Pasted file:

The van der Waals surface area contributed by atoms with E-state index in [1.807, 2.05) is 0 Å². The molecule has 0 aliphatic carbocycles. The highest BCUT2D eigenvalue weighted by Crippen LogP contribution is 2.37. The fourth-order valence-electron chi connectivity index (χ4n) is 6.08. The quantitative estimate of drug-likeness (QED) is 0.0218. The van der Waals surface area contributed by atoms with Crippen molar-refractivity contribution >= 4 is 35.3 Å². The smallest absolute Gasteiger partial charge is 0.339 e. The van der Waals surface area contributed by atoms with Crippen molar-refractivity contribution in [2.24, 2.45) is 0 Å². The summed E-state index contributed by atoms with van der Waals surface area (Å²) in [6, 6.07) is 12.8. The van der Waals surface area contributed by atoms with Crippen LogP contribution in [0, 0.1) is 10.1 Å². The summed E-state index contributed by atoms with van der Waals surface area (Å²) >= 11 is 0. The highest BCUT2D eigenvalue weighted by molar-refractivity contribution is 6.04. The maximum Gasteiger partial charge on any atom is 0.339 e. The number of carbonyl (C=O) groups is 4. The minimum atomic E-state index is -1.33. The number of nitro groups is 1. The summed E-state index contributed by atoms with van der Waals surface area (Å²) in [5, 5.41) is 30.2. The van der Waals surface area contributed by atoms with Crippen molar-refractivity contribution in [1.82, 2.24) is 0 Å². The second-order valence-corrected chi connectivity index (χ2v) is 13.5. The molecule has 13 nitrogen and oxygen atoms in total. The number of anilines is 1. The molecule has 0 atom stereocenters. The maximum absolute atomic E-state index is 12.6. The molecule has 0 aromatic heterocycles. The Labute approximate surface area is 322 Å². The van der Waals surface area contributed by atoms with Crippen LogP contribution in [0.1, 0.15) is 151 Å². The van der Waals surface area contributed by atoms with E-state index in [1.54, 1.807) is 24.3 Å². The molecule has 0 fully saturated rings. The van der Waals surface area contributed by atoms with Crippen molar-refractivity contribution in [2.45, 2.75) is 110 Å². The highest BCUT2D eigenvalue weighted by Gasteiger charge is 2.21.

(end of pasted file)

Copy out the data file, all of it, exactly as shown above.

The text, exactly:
The van der Waals surface area contributed by atoms with E-state index in [1.807, 2.05) is 0 Å². The molecule has 0 aliphatic carbocycles. The highest BCUT2D eigenvalue weighted by Crippen LogP contribution is 2.37. The fourth-order valence-electron chi connectivity index (χ4n) is 6.08. The quantitative estimate of drug-likeness (QED) is 0.0218. The van der Waals surface area contributed by atoms with Crippen molar-refractivity contribution >= 4 is 35.3 Å². The smallest absolute Gasteiger partial charge is 0.339 e. The van der Waals surface area contributed by atoms with Crippen molar-refractivity contribution in [2.24, 2.45) is 0 Å². The summed E-state index contributed by atoms with van der Waals surface area (Å²) in [6, 6.07) is 12.8. The van der Waals surface area contributed by atoms with Crippen LogP contribution in [0, 0.1) is 10.1 Å². The summed E-state index contributed by atoms with van der Waals surface area (Å²) >= 11 is 0. The highest BCUT2D eigenvalue weighted by molar-refractivity contribution is 6.04. The maximum Gasteiger partial charge on any atom is 0.339 e. The number of carbonyl (C=O) groups is 4. The minimum atomic E-state index is -1.33. The number of nitro groups is 1. The summed E-state index contributed by atoms with van der Waals surface area (Å²) in [5, 5.41) is 30.2. The van der Waals surface area contributed by atoms with Crippen molar-refractivity contribution in [1.82, 2.24) is 0 Å². The second-order valence-corrected chi connectivity index (χ2v) is 13.5. The molecule has 13 nitrogen and oxygen atoms in total. The number of anilines is 1. The molecule has 0 atom stereocenters. The maximum absolute atomic E-state index is 12.6. The molecule has 0 aromatic heterocycles. The Labute approximate surface area is 322 Å². The van der Waals surface area contributed by atoms with Crippen LogP contribution in [0.1, 0.15) is 151 Å². The van der Waals surface area contributed by atoms with E-state index in [1.54, 1.807) is 24.3 Å². The molecule has 0 fully saturated rings. The van der Waals surface area contributed by atoms with Crippen molar-refractivity contribution in [2.45, 2.75) is 110 Å². The highest BCUT2D eigenvalue weighted by Gasteiger charge is 2.21.